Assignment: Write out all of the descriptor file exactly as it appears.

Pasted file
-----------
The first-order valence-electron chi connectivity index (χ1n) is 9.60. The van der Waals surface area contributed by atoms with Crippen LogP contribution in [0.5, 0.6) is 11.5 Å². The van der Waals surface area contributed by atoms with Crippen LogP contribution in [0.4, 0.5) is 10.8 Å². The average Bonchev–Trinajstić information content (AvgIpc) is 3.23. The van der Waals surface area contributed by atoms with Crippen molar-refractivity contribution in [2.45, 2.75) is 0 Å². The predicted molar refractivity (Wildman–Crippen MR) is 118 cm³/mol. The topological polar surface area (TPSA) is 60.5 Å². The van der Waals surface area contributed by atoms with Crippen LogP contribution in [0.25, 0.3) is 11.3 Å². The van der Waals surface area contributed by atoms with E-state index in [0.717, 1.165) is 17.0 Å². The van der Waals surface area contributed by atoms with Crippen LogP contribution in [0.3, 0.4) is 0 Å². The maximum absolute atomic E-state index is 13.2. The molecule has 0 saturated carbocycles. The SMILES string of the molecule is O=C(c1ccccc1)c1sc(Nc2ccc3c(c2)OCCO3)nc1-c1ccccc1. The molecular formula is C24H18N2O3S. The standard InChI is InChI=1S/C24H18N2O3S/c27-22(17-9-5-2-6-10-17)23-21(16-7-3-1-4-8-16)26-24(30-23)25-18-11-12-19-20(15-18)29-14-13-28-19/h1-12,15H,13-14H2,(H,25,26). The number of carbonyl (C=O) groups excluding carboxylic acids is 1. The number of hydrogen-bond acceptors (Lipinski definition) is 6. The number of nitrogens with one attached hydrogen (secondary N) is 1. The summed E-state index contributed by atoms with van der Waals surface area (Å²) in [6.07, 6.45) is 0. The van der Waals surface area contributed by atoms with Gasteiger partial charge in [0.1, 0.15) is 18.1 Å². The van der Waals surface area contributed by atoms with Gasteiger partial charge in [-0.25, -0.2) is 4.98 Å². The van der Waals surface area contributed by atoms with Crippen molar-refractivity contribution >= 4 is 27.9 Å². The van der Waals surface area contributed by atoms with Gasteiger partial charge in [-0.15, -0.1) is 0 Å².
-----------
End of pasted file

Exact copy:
The first-order valence-electron chi connectivity index (χ1n) is 9.60. The van der Waals surface area contributed by atoms with Crippen LogP contribution in [0.5, 0.6) is 11.5 Å². The van der Waals surface area contributed by atoms with Crippen LogP contribution in [0.4, 0.5) is 10.8 Å². The average Bonchev–Trinajstić information content (AvgIpc) is 3.23. The van der Waals surface area contributed by atoms with Crippen molar-refractivity contribution in [2.45, 2.75) is 0 Å². The predicted molar refractivity (Wildman–Crippen MR) is 118 cm³/mol. The topological polar surface area (TPSA) is 60.5 Å². The van der Waals surface area contributed by atoms with Crippen LogP contribution in [0.25, 0.3) is 11.3 Å². The van der Waals surface area contributed by atoms with E-state index in [0.717, 1.165) is 17.0 Å². The van der Waals surface area contributed by atoms with Crippen LogP contribution in [0.3, 0.4) is 0 Å². The maximum absolute atomic E-state index is 13.2. The molecule has 0 saturated carbocycles. The SMILES string of the molecule is O=C(c1ccccc1)c1sc(Nc2ccc3c(c2)OCCO3)nc1-c1ccccc1. The molecular formula is C24H18N2O3S. The standard InChI is InChI=1S/C24H18N2O3S/c27-22(17-9-5-2-6-10-17)23-21(16-7-3-1-4-8-16)26-24(30-23)25-18-11-12-19-20(15-18)29-14-13-28-19/h1-12,15H,13-14H2,(H,25,26). The number of carbonyl (C=O) groups excluding carboxylic acids is 1. The number of hydrogen-bond acceptors (Lipinski definition) is 6. The number of nitrogens with one attached hydrogen (secondary N) is 1. The summed E-state index contributed by atoms with van der Waals surface area (Å²) in [6.07, 6.45) is 0. The van der Waals surface area contributed by atoms with Gasteiger partial charge in [0.1, 0.15) is 18.1 Å². The van der Waals surface area contributed by atoms with Gasteiger partial charge in [-0.25, -0.2) is 4.98 Å². The van der Waals surface area contributed by atoms with Crippen molar-refractivity contribution >= 4 is 27.9 Å². The van der Waals surface area contributed by atoms with Gasteiger partial charge in [-0.15, -0.1) is 0 Å².